On 24 November the Court of Justice of the European Union (CJEU) issued its judgment on several preliminary rulings concerning Spanish legislation on personal data protection. The judgment deals with a delicate issue: the conditions necessary for a company to be able to process these data without the need to obtain the consent of data subjects.
The National Association of Financial Credit Institutions (ASNEF) and the Spanish Federation of E-Commerce and Direct Marketing (FECEMD) decided to bring the legislation which implemented the rules on personal data contained in Directive 95/46/EC into our national legal order to court. They considered this national legislation to be incompatible with European Union law as it established additional requirements, which were not provided for in the Directive, for the processing of personal data without the consent of the data subject.
Indeed, whereas the Directive permits this processing as long as (a) the data are not specially protected, (b) the processing is necessary to satisfy a legitimate interest of the person responsible for it and (c) it does not infringe fundamental rights of the data subject, the Spanish regulation added moreover that the data must have appeared previously in a source available to the public. Once the matter was brought to the Supreme Court, this tribunal decided to stay the proceedings and to refer the case to the CJEU for a preliminary ruling.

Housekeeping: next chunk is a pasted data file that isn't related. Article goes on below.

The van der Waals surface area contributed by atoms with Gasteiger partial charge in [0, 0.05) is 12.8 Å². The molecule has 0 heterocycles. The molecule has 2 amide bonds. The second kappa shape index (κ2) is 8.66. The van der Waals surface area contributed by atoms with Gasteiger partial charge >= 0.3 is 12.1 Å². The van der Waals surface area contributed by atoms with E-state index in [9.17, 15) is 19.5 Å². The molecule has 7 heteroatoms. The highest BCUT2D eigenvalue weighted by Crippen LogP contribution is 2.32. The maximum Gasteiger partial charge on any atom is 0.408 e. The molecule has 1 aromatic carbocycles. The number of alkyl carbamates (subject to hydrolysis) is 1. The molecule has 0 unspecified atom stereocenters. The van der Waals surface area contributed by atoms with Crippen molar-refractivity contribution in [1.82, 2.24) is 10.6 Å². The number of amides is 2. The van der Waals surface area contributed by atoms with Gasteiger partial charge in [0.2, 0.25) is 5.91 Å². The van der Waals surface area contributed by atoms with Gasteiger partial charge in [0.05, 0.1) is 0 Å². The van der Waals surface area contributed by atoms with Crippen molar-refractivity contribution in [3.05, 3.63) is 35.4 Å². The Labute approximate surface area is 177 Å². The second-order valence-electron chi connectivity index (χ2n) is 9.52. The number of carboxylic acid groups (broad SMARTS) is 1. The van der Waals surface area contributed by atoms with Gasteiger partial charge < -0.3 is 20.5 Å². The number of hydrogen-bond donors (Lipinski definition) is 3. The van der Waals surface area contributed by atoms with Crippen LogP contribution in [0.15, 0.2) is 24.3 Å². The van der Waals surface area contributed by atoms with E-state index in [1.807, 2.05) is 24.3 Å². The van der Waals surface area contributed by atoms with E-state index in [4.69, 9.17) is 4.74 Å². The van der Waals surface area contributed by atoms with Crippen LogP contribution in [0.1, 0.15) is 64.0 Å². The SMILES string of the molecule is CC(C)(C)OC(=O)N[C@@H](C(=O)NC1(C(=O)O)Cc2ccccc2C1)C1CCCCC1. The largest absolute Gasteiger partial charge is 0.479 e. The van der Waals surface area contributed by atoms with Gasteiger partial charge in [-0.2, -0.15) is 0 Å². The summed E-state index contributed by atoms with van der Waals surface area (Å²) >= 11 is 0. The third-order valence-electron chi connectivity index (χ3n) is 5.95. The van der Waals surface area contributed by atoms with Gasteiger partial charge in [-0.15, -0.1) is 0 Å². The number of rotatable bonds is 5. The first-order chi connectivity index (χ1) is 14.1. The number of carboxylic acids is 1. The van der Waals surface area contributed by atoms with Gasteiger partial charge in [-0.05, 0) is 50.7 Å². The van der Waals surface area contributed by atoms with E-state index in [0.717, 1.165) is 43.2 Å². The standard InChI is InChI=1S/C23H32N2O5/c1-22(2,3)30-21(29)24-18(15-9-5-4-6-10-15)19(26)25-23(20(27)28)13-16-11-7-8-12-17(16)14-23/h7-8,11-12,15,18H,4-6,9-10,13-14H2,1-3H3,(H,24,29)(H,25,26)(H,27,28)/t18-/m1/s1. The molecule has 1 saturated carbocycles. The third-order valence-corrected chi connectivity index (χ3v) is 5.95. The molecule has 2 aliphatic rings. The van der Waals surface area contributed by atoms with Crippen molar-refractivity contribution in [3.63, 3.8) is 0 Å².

Conclusions of the CJEU
The CJEU considered that the Directive undertakes an exhaustive harmonization of the matter, and it confers an unconditional and precise right to process this type of data without the consent of the data subject in the terms established in the Directive itself. The CJEU concluded, therefore, that a national law imposing additional requirements is incompatible with European Union law.
This is not an isolated case
The judgment of the CJEU is a strong reprimand against the temptation of using national legislation to go beyond the limits marked by the legislator of the European Union. And this sort of excess is not infrequent. A few days ago the Spanish Agency for Medicinal Products and Medical Devices published a circular in which it insists that in order to cease the marketing of a medicinal product, authorization must be requested from this body and that the reasons for such cease must be specified in detail. Such requirement comes into conflict with European Union law which confers an unconditional and precise right to cease the marketing by merely notifying the authorities at least two months in advance and that only requires a report on the volume of sales and product prescriptions. It would be very useful thus if the Spanish authorities reconsidered their position in this matter before anybody ends up bringing the case before the CJEU.